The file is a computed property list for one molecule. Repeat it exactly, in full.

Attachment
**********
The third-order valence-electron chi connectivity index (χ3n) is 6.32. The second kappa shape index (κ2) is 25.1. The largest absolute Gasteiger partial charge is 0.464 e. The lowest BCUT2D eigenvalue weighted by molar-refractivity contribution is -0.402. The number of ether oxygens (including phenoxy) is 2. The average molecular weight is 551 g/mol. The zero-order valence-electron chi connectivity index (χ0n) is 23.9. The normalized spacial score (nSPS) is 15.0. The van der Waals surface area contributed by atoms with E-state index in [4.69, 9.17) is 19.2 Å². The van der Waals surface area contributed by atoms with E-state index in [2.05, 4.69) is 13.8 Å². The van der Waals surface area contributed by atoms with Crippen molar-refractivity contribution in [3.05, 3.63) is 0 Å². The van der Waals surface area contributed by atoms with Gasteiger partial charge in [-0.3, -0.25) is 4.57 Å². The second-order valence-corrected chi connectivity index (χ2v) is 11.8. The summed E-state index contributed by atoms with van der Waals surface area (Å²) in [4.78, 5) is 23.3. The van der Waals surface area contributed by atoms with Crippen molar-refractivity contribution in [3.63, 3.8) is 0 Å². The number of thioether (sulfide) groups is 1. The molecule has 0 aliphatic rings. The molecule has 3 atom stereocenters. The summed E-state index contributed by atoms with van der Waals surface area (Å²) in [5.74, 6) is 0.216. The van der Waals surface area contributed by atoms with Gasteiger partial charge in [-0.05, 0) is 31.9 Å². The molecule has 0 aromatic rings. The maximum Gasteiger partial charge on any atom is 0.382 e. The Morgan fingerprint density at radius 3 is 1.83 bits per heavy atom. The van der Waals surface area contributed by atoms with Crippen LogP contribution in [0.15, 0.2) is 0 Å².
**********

The third-order valence-electron chi connectivity index (χ3n) is 6.32. The second kappa shape index (κ2) is 25.1. The largest absolute Gasteiger partial charge is 0.464 e. The lowest BCUT2D eigenvalue weighted by molar-refractivity contribution is -0.402. The number of ether oxygens (including phenoxy) is 2. The average molecular weight is 551 g/mol. The zero-order valence-electron chi connectivity index (χ0n) is 23.9. The normalized spacial score (nSPS) is 15.0. The van der Waals surface area contributed by atoms with E-state index in [4.69, 9.17) is 19.2 Å². The van der Waals surface area contributed by atoms with E-state index in [2.05, 4.69) is 13.8 Å². The van der Waals surface area contributed by atoms with Crippen molar-refractivity contribution in [3.05, 3.63) is 0 Å². The van der Waals surface area contributed by atoms with Gasteiger partial charge in [-0.3, -0.25) is 4.57 Å². The second-order valence-corrected chi connectivity index (χ2v) is 11.8. The summed E-state index contributed by atoms with van der Waals surface area (Å²) in [4.78, 5) is 23.3. The van der Waals surface area contributed by atoms with Crippen molar-refractivity contribution in [3.63, 3.8) is 0 Å². The number of thioether (sulfide) groups is 1. The molecule has 0 aliphatic rings. The molecule has 3 atom stereocenters. The summed E-state index contributed by atoms with van der Waals surface area (Å²) in [5.74, 6) is 0.216. The van der Waals surface area contributed by atoms with Gasteiger partial charge in [-0.05, 0) is 31.9 Å². The molecule has 0 aromatic rings. The maximum Gasteiger partial charge on any atom is 0.382 e. The Morgan fingerprint density at radius 3 is 1.83 bits per heavy atom. The van der Waals surface area contributed by atoms with Crippen LogP contribution in [0.15, 0.2) is 0 Å².